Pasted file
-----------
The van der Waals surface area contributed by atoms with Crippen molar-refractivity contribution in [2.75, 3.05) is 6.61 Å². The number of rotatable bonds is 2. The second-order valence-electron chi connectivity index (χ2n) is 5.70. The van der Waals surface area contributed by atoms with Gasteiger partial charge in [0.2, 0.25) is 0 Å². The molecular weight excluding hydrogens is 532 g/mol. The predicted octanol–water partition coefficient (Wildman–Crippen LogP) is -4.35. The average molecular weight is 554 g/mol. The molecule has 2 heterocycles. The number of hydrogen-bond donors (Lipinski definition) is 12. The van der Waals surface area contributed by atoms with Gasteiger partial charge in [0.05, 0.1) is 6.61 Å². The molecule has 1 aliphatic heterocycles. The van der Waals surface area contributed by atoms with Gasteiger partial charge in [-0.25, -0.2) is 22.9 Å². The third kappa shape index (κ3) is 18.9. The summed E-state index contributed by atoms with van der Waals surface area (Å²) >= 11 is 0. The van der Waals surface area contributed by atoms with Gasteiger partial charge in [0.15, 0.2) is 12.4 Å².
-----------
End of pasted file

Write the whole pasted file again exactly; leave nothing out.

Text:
The van der Waals surface area contributed by atoms with Crippen molar-refractivity contribution in [2.75, 3.05) is 6.61 Å². The number of rotatable bonds is 2. The second-order valence-electron chi connectivity index (χ2n) is 5.70. The van der Waals surface area contributed by atoms with Gasteiger partial charge in [0.2, 0.25) is 0 Å². The molecular weight excluding hydrogens is 532 g/mol. The predicted octanol–water partition coefficient (Wildman–Crippen LogP) is -4.35. The average molecular weight is 554 g/mol. The molecule has 2 heterocycles. The number of hydrogen-bond donors (Lipinski definition) is 12. The van der Waals surface area contributed by atoms with Gasteiger partial charge in [0.05, 0.1) is 6.61 Å². The molecule has 1 aliphatic heterocycles. The van der Waals surface area contributed by atoms with Gasteiger partial charge in [-0.25, -0.2) is 22.9 Å². The third kappa shape index (κ3) is 18.9. The summed E-state index contributed by atoms with van der Waals surface area (Å²) >= 11 is 0. The van der Waals surface area contributed by atoms with Gasteiger partial charge in [0.15, 0.2) is 12.4 Å².